Langley’s Andy Bhatti is back in the bike saddle again, pedaling hundreds of kilometres to bring awareness for victims of childhood sexual abuse.
From Oct.14 to 17, Bhatti, a drug and alcohol interventionist who, himself, is a survivor of childhood sexual abuse,plans on going on an epic bike ride.
Bhatti and his good friend Graham Wardle, from the CBC TV show Heartland, will be riding their bicycles from Port Hardy to Victoria.
That’s 500 kilometres over four days.
Their goal is to raise the much needed awareness for survivors of childhood victimization, and funds for Sophie’s Place Child and Youth Advocacy Centre.
Bhatti has tackled these kinds of rides before, to help victims.
An example: in July 2013, he rode from Vernon to Vancouver for Sophie’s Place, a child advocacy centre in Surrey.
Bhatti notes that one in six males are sexually abused in Canada before the age of 16, and one in three girls before the age of 16.
Sophie’s Place is one of the few agencies in the country that provides specialized support for younger victims of abuse.
Survivors Supporting Survivors is a not-for-profit organization dedicated to raising awareness and resources for survivors of childhood victimization.
Through fundraising and public education, Bhatti’s goal is to eradicate the stigma associated with all forms of child sexual abuse and raise the much-needed funds for existing agencies, providing services for victims.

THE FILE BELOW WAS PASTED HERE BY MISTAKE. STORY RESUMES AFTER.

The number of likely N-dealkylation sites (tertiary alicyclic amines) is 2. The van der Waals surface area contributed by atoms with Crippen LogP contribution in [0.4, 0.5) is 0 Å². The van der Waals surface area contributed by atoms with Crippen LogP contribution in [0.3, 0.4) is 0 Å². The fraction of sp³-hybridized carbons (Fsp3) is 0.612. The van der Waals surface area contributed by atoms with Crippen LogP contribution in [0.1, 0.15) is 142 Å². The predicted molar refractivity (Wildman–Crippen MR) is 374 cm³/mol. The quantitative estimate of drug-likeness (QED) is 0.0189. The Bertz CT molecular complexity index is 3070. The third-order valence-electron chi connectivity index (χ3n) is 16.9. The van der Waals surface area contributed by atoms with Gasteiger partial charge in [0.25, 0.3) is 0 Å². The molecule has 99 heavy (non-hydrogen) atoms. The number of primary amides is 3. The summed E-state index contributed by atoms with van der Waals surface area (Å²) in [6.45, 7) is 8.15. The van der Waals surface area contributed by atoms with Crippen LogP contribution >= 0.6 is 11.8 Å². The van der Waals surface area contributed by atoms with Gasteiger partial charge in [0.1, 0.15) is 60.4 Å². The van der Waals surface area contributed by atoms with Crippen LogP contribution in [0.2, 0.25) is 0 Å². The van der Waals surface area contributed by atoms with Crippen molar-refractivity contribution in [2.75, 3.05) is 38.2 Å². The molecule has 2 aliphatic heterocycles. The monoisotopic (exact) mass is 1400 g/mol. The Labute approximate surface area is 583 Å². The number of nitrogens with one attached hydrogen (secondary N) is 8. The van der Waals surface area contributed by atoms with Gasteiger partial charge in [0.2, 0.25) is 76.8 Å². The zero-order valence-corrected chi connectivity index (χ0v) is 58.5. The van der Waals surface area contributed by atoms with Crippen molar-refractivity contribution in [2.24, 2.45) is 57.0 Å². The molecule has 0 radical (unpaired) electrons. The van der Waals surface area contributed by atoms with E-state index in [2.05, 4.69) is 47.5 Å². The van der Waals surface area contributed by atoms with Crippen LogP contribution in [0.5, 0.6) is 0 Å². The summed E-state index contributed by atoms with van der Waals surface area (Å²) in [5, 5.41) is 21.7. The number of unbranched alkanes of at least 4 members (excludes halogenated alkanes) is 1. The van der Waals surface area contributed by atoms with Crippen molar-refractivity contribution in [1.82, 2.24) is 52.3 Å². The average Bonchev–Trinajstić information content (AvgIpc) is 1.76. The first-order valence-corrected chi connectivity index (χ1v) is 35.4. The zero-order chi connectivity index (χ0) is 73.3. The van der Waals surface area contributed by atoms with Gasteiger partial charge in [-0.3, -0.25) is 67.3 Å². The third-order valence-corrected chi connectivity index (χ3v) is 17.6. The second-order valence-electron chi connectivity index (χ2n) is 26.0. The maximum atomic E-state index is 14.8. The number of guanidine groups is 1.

“Why is there no supervision of registered sex offenders, but there is on people who grow medical marijuana?” Bhatti asked. “The police put out public awareness campaigns on so called gang members and drug dealers – but not on sex offender? Sexual abuses could have been prevented, if the laws were changed.”
Bhatti said the focus for this ride is to have the government change the laws on how many hours of therapy victims of sexual abuse are covered for.
“Right now they are covered for 20 hours of therapy,” Bhatti said. “That’s 14 sessions. That’s not nearly enough hours to help heal a survivor of all the trauma and abuse they have survived.”
He continued, “If people don’t pay their child support payments or their Port Mann bridge tolls, the government will take their driver’s license and passport away. But if you’re a sex offender and you don’t pay your judgement owed to your victims awarded by the courts. The government does not step in. The laws need to change – now.”
Bhatti’s Big Brother sexually abused him over five years, from the ages of nine to 14, before Bhatti ended it by running away.
By then, the damage was done.
Once the abuse started, he started acting out and getting into fights, running away, lying, stealing and leaving school in Grade 5.
Bhatti turned to a life full of drugs, crime, gangs, and violence to escape the pain.
He started smoking marijuana at the age of 12 to, he said, “escape reality.”
By the age of 13, Bhatti had already been to jail and moved on to harder drugs. By 16, Bhatti was a full-blown heroin and cocaine addict and had spent as much time inside a jail cell as he had out on the streets.
He carried on a life of crime and addiction until he was 27 years old.
After years of being clean off cocaine, heroin, methadone and all other substances, he realized that if he could get clean, anybody can.
In 2012, Bhatti began a campaign bringing awareness to childhood sexual abuse and survivors living with addiction.
In 2015, he won the Courage to Come Back Award in the addiction category, presented by Coast Mental Health of British Columbia.
Bhatti said he strives to continue raising awareness and prevention on addiction and childhood sexual abuse, working in communities all across Canada.